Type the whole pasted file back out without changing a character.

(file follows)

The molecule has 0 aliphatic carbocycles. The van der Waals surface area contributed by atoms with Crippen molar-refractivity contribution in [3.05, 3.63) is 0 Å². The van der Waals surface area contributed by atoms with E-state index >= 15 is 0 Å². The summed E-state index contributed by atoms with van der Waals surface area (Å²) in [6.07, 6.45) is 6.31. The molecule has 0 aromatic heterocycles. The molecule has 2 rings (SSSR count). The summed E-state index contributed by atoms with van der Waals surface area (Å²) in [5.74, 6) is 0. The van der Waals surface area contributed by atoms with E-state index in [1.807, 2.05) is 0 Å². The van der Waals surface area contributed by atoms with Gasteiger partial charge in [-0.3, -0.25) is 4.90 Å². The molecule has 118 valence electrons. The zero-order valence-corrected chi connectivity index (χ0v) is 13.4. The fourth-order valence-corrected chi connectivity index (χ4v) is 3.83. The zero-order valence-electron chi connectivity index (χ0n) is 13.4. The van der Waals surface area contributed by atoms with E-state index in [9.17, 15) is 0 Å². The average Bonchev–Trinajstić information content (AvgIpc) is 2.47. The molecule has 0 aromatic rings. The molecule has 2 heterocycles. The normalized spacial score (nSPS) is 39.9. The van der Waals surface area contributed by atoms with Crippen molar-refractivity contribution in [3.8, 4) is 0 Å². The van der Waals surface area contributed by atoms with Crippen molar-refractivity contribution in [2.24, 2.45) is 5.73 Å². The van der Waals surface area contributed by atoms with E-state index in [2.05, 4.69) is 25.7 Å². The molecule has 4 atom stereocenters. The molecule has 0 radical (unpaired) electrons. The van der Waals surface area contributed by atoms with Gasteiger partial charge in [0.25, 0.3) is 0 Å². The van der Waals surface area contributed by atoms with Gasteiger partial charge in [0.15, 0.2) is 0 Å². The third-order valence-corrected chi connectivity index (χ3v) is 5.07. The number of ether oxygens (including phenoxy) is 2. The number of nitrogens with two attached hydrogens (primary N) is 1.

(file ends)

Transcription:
The molecule has 0 aliphatic carbocycles. The van der Waals surface area contributed by atoms with Crippen molar-refractivity contribution in [3.05, 3.63) is 0 Å². The van der Waals surface area contributed by atoms with E-state index >= 15 is 0 Å². The summed E-state index contributed by atoms with van der Waals surface area (Å²) in [6.07, 6.45) is 6.31. The molecule has 0 aromatic heterocycles. The molecule has 2 rings (SSSR count). The summed E-state index contributed by atoms with van der Waals surface area (Å²) in [5.74, 6) is 0. The van der Waals surface area contributed by atoms with E-state index in [1.807, 2.05) is 0 Å². The van der Waals surface area contributed by atoms with Gasteiger partial charge in [-0.3, -0.25) is 4.90 Å². The molecule has 118 valence electrons. The zero-order valence-corrected chi connectivity index (χ0v) is 13.4. The fourth-order valence-corrected chi connectivity index (χ4v) is 3.83. The zero-order valence-electron chi connectivity index (χ0n) is 13.4. The van der Waals surface area contributed by atoms with E-state index in [9.17, 15) is 0 Å². The average Bonchev–Trinajstić information content (AvgIpc) is 2.47. The molecule has 0 aromatic rings. The molecule has 2 heterocycles. The normalized spacial score (nSPS) is 39.9. The van der Waals surface area contributed by atoms with Crippen molar-refractivity contribution in [3.8, 4) is 0 Å². The van der Waals surface area contributed by atoms with Crippen molar-refractivity contribution in [2.24, 2.45) is 5.73 Å². The van der Waals surface area contributed by atoms with E-state index in [2.05, 4.69) is 25.7 Å². The molecule has 4 atom stereocenters. The molecule has 0 radical (unpaired) electrons. The van der Waals surface area contributed by atoms with Gasteiger partial charge in [0.25, 0.3) is 0 Å². The van der Waals surface area contributed by atoms with Gasteiger partial charge in [0.15, 0.2) is 0 Å². The third-order valence-corrected chi connectivity index (χ3v) is 5.07. The number of ether oxygens (including phenoxy) is 2. The number of nitrogens with two attached hydrogens (primary N) is 1.